Langston Hughes has been called "the Shakespeare of Harlem." The quality of his poems are certainly worthy of comparison to the Bard's Sonnets. I would add one more nickname: "the Walt Whitman of Harlem." Langston Hughes, as other reviewers have stated, was also very much a poet of the people, not just African American but all Americans. Langston Hughes's poetry sheds a powerful light on the Black experience in all its complexities, from every perspect
...more
Will
Jul 04, 2009 Will rated it 2 of 5 stars
Shelves: poetry
Harlem Renaissance! Jazz! Blues! Snap fingers and say yeah!

It's not that this collection is bad, just sprawling. There is no reason why anyone needs to read ALL of these poems. A great number of them are not poetic, i.e. you won't walk away from them thinking "What an interesting allusion! I'm pleasantly miffed! What was that about? I'll have to do some thinking . . ." Instead, you'll go: "Oh, another alternating rhyme scheme. Neat. Oh. It's only eight lines long. How jazzy. I guess."

Repeat afte
...more
Stephen
How did I make it to my 58th year without reading Langston Hughes? This was a fascinating and exhilarating journey through someone else's eyes. Hughes led a life that took him through much of the turbulence of the 20th century--his race and his intellect combining to keep him an outsider in many waysto both white and black cultures of the day. He wrote evocatively of the Harlem he knew and the jazz that he loves using language and themes that bring you into that scene as few others have. His ear ...more
Carol Storm
An invaluable collection from the greatest poet of the Harlem Renaissance.
C.
Sep 01, 2008 C. rated it 5 of 5 stars
Recommends it for: Anyone
It is an amazing and prodigious body of work by a great poet. Though you may not agree with everything he wrote, you cannot argue with the persuasive passion of his verse. He is also not afraid of writing short poems, which are some of his most affecting and effective. The work has a broad range of themes, as broad as life itself, and not at all limited to the "black experience". Hughes is one for the ages.
Robin
Feb 18, 2014 Robin rated it 4 of 5 stars
Shelves: owned
There is so much here that I appreciate and yet so much I know I can never fully understand (being white, living in the 21st century) - and yet there's so much that speaks to the population today. In some ways, the events described in his more political poems no longer are everyday occurrences (lynching, for example, or segregation) but there's so many things about racial relations in the US that still resonant in so many of his poems that it's so easy to forget that I'm reading a poem that was ...more
Kristen
My favorite poet - I pick this book off my shelves from time to time just to read some poems. He's deep and powerful but also readable.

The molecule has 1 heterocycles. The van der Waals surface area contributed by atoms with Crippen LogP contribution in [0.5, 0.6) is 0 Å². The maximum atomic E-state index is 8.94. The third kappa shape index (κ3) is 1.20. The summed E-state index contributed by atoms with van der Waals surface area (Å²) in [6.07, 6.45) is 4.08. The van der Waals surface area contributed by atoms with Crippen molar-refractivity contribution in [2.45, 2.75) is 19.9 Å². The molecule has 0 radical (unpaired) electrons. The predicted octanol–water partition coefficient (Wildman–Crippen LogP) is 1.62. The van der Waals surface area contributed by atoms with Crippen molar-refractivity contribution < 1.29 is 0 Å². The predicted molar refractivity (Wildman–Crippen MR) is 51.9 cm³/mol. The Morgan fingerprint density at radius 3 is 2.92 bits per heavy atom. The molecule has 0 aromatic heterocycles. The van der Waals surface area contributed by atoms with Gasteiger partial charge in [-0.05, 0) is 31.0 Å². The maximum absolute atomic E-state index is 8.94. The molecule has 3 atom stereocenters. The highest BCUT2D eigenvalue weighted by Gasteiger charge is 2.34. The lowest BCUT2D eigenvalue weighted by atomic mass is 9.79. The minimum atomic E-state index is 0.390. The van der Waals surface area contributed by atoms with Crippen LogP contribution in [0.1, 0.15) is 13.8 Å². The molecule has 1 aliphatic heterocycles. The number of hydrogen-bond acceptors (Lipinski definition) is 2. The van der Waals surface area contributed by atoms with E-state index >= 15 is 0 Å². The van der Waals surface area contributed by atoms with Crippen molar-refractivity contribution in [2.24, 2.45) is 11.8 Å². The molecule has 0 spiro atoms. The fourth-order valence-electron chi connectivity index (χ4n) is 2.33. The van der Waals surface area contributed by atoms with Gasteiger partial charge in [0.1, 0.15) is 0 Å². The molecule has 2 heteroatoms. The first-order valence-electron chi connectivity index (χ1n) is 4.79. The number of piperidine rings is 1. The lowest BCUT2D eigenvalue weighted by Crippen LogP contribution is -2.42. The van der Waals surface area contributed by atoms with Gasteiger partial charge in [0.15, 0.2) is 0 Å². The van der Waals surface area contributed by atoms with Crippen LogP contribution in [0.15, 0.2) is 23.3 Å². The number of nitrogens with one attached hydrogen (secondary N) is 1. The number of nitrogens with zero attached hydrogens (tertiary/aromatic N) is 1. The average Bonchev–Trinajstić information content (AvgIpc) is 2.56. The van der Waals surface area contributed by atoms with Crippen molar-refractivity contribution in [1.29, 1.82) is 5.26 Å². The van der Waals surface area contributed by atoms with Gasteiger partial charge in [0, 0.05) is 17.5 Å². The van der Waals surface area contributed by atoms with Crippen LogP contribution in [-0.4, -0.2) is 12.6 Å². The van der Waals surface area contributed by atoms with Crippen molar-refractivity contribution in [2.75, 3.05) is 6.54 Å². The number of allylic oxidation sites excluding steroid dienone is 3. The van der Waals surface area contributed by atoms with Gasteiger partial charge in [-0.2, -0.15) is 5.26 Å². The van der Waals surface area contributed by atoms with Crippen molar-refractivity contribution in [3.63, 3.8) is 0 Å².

Camille
A book that belongs in every poetry lovers' house. He was brilliant and his poems withstand the test of time.
Tiffany
My first experience with Ask Your Mama (must get up a performance with students!), and some of the later and children's work. Really wonderfully layers and nuances a look at Hughes' career, a career that is usually only marked in anthologies by some poems of his teens and twenties. Really, Ask Your Mama seems to, for me, help me think about Hughes' interaction with the artistic and musical currents in the early 60s. I'm moving on to the biographies next, but it seems like Ask Your Mama in partic ...more
Bill
Langston Hughes was a poet (and all-around writer) and an innovator of "jazz poetry," poetry with a jazz-like rhythm and form. His work often deals very directly with the black experience of his time and, as such, it is sometimes difficult for a middle-age suburban white guy who grew up in the 80's and 90's to understand what he's on about. For that reason, and perhaps unfortunately, it was difficult for me to connect with some of the work. That said, there is very much to recommend his work. "L ...more
Mike Jensen
I’m not sure that Hughes is a poet for the ages and I’m not sure that he needs to be. He wrote at a particular time to address the problems on the black community at that time, and sometimes to address the wider social issues of poverty and political disenfranchisement. While there are a very few poems that are just brilliant, most have the impact of a bumper sticker. These are the poems I like the best. They are utterly quotable, smart, fun to read, and meaningful. Many have lost their point ov ...more
Ozzy
I will be focusing on just one poem of Langston’s Hughes collection which is Harlem or later called, Montage of a Dream Deferred. Hughes being one of many writers during the Harlem Renaissance definitely deserves some attention to his work. Many of his poems and writings have to deal with Civil Rights and jazz, but in this particular poem I think anyone one can feel a personal connection. After all, who has not ever had a dream deferred through out the ages? This poem being an inspiration to Lo ...more